Microsoft will rebrand Lync, its enterprise communications tool ‘Skype for Business.’ The change will see Lync’s interface harmonized to something close to the current Skype’s interface.
Skype for Business won’t be available until next year. Lync won’t fold into Skype entirely — instead, it will remain a separate application. I saw a demo of an early version of the Skype for Business client last week, and it certainly did appear to be quite similar to how Skype looks now. Users in Skype for Business will able to call regular Skype users from the application.
The branding change will bring the ‘for Business’ moniker to two Microsoft services, Skype for Business along with the currently in-market OneDrive for Business. For reference, Google recently unified the branding of its business applications under a larger ‘Google for Work’ moniker.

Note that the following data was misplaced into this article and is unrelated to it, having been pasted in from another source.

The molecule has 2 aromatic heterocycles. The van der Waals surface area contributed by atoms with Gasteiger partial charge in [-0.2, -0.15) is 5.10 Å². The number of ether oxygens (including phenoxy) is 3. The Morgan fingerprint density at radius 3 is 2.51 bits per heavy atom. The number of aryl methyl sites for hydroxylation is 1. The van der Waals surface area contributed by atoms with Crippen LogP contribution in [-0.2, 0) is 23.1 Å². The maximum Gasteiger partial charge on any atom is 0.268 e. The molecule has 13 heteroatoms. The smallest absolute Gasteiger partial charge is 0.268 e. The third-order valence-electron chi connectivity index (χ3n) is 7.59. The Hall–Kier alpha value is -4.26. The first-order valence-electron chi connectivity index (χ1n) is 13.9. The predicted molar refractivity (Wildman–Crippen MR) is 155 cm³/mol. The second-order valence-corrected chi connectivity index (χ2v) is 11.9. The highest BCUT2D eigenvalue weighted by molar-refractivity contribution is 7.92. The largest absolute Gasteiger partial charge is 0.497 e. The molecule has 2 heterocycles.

Gurdeep Pall, Microsoft’s Corporate Vice President in charge of Lync and Skype, recently commented to the media that video is an “interesting modality” that is “quite overlooked.” Presumably, Microsoft would to its business users video chat more frequently.
Why does the change matter? Mostly because Lync has been a quickly growing business segment for Microsoft. It generates more than $1 billion in yearly revenue, and was for a least at one time Microsoft’s “fastest growing business.” Given that Skype and Lync have conjoined their engineering teams, the total revenue firepower that rests under the Skype brand is material.
For the more conservative company, Microsoft will allow the old interface to be used, for at least some time, the company told me.